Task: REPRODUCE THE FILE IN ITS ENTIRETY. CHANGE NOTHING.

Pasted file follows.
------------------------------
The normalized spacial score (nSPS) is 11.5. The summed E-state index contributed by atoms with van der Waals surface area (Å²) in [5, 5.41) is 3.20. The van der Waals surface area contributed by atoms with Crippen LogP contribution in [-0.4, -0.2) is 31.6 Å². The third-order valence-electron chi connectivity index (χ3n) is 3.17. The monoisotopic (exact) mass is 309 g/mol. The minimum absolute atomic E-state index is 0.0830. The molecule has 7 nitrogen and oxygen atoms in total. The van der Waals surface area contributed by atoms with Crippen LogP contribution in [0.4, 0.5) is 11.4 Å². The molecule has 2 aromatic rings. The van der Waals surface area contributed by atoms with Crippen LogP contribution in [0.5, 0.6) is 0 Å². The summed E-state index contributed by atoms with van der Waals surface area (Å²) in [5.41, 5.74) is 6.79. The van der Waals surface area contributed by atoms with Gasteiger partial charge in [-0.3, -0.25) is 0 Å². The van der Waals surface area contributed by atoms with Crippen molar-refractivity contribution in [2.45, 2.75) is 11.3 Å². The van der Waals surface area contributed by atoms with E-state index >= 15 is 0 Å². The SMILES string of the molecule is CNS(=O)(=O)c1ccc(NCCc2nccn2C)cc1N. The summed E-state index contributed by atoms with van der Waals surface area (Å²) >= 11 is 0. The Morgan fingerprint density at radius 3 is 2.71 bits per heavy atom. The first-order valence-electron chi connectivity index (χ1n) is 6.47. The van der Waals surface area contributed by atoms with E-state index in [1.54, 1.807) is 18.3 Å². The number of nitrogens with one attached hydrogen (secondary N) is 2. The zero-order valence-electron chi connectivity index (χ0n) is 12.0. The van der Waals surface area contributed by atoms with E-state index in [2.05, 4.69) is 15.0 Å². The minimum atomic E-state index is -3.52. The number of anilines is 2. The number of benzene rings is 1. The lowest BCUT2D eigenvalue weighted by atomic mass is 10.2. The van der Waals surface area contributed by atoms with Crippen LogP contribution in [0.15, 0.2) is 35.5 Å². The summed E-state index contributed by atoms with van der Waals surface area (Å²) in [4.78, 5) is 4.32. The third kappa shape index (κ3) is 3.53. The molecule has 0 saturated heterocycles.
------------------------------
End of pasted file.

The normalized spacial score (nSPS) is 11.5. The summed E-state index contributed by atoms with van der Waals surface area (Å²) in [5, 5.41) is 3.20. The van der Waals surface area contributed by atoms with Crippen LogP contribution in [-0.4, -0.2) is 31.6 Å². The third-order valence-electron chi connectivity index (χ3n) is 3.17. The monoisotopic (exact) mass is 309 g/mol. The minimum absolute atomic E-state index is 0.0830. The molecule has 7 nitrogen and oxygen atoms in total. The van der Waals surface area contributed by atoms with Crippen LogP contribution in [0.4, 0.5) is 11.4 Å². The molecule has 2 aromatic rings. The van der Waals surface area contributed by atoms with Crippen LogP contribution in [0.5, 0.6) is 0 Å². The summed E-state index contributed by atoms with van der Waals surface area (Å²) in [5.41, 5.74) is 6.79. The van der Waals surface area contributed by atoms with Gasteiger partial charge in [-0.3, -0.25) is 0 Å². The van der Waals surface area contributed by atoms with Crippen molar-refractivity contribution in [2.45, 2.75) is 11.3 Å². The van der Waals surface area contributed by atoms with E-state index >= 15 is 0 Å². The SMILES string of the molecule is CNS(=O)(=O)c1ccc(NCCc2nccn2C)cc1N. The summed E-state index contributed by atoms with van der Waals surface area (Å²) >= 11 is 0. The Morgan fingerprint density at radius 3 is 2.71 bits per heavy atom. The first-order valence-electron chi connectivity index (χ1n) is 6.47. The van der Waals surface area contributed by atoms with E-state index in [1.54, 1.807) is 18.3 Å². The number of nitrogens with one attached hydrogen (secondary N) is 2. The zero-order valence-electron chi connectivity index (χ0n) is 12.0. The van der Waals surface area contributed by atoms with E-state index in [2.05, 4.69) is 15.0 Å². The minimum atomic E-state index is -3.52. The number of anilines is 2. The number of benzene rings is 1. The lowest BCUT2D eigenvalue weighted by atomic mass is 10.2. The van der Waals surface area contributed by atoms with Crippen LogP contribution in [0.15, 0.2) is 35.5 Å². The summed E-state index contributed by atoms with van der Waals surface area (Å²) in [4.78, 5) is 4.32. The third kappa shape index (κ3) is 3.53. The molecule has 0 saturated heterocycles.